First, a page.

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Corporate governance: Stand to reason

Cultural change works at different speeds. Sometimes it can take generations
to come through; at other times, it almost happens overnight. Change comes
fastest when there is a consensus, if unexpressed, that success is desired and
needed. This probably is the real legacy of the great corporate governance
revolution that has changed the landscape of British business over the past 15
years or so. From the Cadbury report in 1992, through the Smith and Higgs
reviews in 2003, changes that seemed earth-shattering at the time and that
raised a considerable head of opposition are now seen as comfortable parts of
the corporate landscape. The man behind that last review, Sir Derek Higgs, who
passed away in April, made a contribution worth a review in itself.

Sir Derek was one of those people who did decent things in a way that
commanded respect. He was a man of extraordinary abilities who, because he
appeared so ordinary in his approach, managed to reach people by moving almost
under their radar, and achieve far more than many realised at the time. This was
why he was the right man to produce a review of the role and effectiveness of
non-executive directors in the sometimes fevered post-Enron environment.

By putting forward a framework reliant on the reasonableness of people, he
created something which would withstand any furious opposition or efforts to
create greater confusion – this was in the early days of Sarbanes-Oxley, after
all. The UK could have easily slipped down the path towards astonishing
corporate bureaucracy, but the Higgs route took us to a world where processes
and safeguards made sense. And it took us down a route that reinforced the idea
that principles are better than rules.

Take the recent shouting match over the role of chairman and chief executive
at Marks & Spencer. What is happening goes against the ideas championed by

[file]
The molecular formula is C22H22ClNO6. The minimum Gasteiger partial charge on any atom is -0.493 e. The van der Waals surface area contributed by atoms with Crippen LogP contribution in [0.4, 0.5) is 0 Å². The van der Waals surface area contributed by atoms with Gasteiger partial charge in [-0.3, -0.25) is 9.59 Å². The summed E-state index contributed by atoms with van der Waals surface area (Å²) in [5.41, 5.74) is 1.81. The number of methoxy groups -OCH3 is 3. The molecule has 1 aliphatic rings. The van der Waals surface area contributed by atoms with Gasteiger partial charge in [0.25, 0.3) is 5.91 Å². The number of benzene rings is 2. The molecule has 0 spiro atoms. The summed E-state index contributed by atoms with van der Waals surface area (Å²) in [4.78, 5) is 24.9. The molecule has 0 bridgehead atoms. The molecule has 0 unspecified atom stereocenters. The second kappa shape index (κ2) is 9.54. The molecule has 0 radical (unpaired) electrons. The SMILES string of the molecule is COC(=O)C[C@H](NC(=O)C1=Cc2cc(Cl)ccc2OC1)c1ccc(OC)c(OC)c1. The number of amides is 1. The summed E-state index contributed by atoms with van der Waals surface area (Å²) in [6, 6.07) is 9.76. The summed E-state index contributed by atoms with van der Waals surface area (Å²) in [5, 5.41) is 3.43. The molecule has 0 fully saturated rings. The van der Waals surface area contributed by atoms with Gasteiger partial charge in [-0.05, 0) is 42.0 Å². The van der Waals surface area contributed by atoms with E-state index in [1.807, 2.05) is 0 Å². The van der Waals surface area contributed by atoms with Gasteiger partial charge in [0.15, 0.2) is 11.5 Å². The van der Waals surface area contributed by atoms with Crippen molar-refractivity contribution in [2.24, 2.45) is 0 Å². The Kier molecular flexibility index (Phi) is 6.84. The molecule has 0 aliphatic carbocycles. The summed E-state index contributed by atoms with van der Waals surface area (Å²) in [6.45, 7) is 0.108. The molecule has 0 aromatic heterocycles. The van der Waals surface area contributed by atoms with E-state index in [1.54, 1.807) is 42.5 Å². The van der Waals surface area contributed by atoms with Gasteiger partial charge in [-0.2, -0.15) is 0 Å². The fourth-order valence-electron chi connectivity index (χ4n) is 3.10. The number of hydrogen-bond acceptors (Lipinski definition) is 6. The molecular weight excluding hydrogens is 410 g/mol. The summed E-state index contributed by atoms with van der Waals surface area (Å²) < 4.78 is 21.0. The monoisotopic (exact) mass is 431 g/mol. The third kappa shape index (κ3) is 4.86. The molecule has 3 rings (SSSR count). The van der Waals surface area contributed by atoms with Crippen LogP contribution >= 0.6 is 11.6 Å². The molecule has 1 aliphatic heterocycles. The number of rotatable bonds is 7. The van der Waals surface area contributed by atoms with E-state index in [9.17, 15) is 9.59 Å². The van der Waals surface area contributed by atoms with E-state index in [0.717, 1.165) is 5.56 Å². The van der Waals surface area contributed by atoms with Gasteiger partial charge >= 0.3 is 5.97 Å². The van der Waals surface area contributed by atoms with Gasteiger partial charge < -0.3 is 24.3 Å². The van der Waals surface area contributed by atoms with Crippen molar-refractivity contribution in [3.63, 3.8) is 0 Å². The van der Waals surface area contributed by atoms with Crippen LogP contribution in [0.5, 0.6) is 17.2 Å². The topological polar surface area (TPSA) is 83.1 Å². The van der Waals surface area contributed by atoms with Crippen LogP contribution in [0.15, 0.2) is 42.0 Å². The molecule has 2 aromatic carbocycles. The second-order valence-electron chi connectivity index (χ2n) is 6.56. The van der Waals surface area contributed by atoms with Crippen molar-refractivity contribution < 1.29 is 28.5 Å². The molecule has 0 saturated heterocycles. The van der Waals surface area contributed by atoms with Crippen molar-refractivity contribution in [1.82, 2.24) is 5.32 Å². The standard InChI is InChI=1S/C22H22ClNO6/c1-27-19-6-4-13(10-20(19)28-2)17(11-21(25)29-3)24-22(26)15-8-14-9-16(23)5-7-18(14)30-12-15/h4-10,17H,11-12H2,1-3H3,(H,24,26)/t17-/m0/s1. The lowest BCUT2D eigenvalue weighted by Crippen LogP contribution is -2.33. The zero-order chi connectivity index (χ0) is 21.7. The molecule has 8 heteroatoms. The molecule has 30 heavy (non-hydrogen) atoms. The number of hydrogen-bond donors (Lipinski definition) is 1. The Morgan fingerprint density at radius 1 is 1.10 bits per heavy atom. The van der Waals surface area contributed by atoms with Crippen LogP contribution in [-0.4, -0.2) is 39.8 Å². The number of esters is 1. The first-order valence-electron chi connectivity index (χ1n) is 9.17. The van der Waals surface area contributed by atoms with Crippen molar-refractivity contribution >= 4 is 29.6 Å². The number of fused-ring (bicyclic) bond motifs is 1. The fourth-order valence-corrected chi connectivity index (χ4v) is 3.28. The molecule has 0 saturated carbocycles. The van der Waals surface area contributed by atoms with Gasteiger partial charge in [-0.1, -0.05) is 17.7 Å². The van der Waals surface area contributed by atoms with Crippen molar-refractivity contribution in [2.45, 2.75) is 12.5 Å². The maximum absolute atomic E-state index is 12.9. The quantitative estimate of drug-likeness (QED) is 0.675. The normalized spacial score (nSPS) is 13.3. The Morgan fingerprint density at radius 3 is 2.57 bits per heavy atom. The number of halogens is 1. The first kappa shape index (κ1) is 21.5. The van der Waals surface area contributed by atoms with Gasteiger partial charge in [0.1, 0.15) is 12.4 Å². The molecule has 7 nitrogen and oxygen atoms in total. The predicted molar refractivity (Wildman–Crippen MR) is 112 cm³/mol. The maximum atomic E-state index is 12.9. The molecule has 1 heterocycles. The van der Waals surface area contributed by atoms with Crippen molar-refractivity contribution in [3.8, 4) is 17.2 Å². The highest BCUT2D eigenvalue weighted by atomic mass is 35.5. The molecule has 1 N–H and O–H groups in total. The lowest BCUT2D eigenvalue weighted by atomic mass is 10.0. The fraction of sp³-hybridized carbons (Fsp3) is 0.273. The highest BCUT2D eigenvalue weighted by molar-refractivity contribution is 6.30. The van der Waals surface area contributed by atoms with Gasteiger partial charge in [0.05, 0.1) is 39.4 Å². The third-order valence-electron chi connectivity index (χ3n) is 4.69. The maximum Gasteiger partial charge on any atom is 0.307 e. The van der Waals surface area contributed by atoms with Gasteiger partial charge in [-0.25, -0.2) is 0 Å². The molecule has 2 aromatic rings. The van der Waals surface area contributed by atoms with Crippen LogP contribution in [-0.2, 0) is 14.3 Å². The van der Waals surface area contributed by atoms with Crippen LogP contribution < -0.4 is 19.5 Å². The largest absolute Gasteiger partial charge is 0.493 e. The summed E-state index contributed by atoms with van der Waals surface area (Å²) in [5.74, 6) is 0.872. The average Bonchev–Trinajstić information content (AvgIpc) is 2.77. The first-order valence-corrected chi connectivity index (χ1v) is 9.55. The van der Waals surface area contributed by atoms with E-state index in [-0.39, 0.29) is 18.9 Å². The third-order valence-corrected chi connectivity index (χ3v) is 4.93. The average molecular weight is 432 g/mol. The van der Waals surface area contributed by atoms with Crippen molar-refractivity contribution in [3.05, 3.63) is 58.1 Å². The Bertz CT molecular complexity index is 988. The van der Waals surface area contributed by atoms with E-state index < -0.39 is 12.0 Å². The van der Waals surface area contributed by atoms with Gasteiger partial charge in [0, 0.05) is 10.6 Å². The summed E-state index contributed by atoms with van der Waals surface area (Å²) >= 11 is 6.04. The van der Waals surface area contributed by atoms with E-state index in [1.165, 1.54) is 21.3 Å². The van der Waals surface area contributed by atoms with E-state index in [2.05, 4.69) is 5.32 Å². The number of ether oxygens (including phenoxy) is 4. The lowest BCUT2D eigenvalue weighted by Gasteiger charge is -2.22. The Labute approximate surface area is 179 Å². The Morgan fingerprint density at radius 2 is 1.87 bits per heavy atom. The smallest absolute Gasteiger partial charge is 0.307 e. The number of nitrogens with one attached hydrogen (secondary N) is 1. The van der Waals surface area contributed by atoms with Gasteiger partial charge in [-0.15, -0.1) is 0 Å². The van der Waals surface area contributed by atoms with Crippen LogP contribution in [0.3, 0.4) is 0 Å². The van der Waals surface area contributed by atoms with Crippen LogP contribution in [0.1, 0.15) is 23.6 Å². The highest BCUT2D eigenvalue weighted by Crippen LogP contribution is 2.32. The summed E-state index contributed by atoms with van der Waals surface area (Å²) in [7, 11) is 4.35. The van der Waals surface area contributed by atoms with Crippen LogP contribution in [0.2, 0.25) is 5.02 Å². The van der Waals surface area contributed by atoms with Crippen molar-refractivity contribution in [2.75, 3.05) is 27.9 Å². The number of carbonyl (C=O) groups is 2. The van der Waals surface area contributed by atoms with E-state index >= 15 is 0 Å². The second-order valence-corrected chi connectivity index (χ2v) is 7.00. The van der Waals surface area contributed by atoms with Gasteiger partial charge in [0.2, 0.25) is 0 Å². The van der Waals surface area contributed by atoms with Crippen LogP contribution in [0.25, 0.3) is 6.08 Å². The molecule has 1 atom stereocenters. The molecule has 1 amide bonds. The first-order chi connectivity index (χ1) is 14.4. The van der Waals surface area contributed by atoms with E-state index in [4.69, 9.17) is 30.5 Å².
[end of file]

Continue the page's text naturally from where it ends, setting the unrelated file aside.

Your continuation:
the Higgs report. But because that report also strengthened the idea of ‘comply
or explain’ it has been possible for both sides to achieve what they wanted. M
&S has a combined chairman and chief executive and the investment community
has put its views across very clearly. The results will unravel over the next
year. But the company will find the going difficult. It has backed itself into a
position which, though satisfying internal politics, can only end in tears or,
at best, in results which are very uncomfortable. Every slightest slip will be
magnified. The investment community has the upper hand, but M&S is weakened.

Higgs’s point was that businesses need differentiation between the leadership
of the board and the running of the business. Everyone knows this to be right
and proper. It was the strength of the Higgs review simply to turn common sense
into guiding principle.

But there was more to Higgs’s review than simply keeping those principles in
place. It also created an atmosphere in which businesses could, well, get on
with their business. Higgs was a man who wanted nonsense gone. He was one of
those people with a knack for spotting essential truths amid much confusion. He
had a way of putting his finger on the issue that teased out common sense. This
was why he occasionally, in the process of producing his report, had problems
with politicians. He would go for sense, while politicians, for their own
peculiarly convoluted reasons, would go for nonsense. For Higgs this was
ridiculous. But for the politicians, who were playing their own games, it
wasn’t. Ultimately, when it finally appeared after much consultation and
behind-the-scenes manoeuvring, the Higgs report was clarity personified. And
corporate reporting has since followed that lead.

Sir Derek’s review made this succinct in his opening letter, presenting his
report to the Chancellor of the Exchequer. The existing combined code and its
principle of comply or explain, he said, “offers flexibility and intelligent
discretion and allows for the valid exception to the sound rule. The brittleness
and rigidity of legislation cannot dictate the behaviour, or foster the trust I
believe is fundamental to the effective unitary board and to superior corporate
performance.”

Higgs had a huge advantage over his opponents in the corporate world because
he knew where the real drivers of change lay. “This is not about science,” he
said. “It is about people.” And that is why change followed. In the introduction
to his report, it says: “Corporate governance provides an architecture of
accountability – the structures and processes to ensure companies are managed in
the interests of their owners.” And then he immediately follows that with: “But
architecture in itself does not deliver good outcomes. The review, therefore,
also focuses on the conditions and behaviours necessary for non-executive
director to be fully effective.”

This is why Higgs’s work has had such a lasting effect. He dealt with human
beings, not theories. As he said in answer to a question at the press conference
that launched the review: “We are dealing with grown-up intelligent people who
know what bad practice is.” And, by and large, good practice has driven out bad
many times since.

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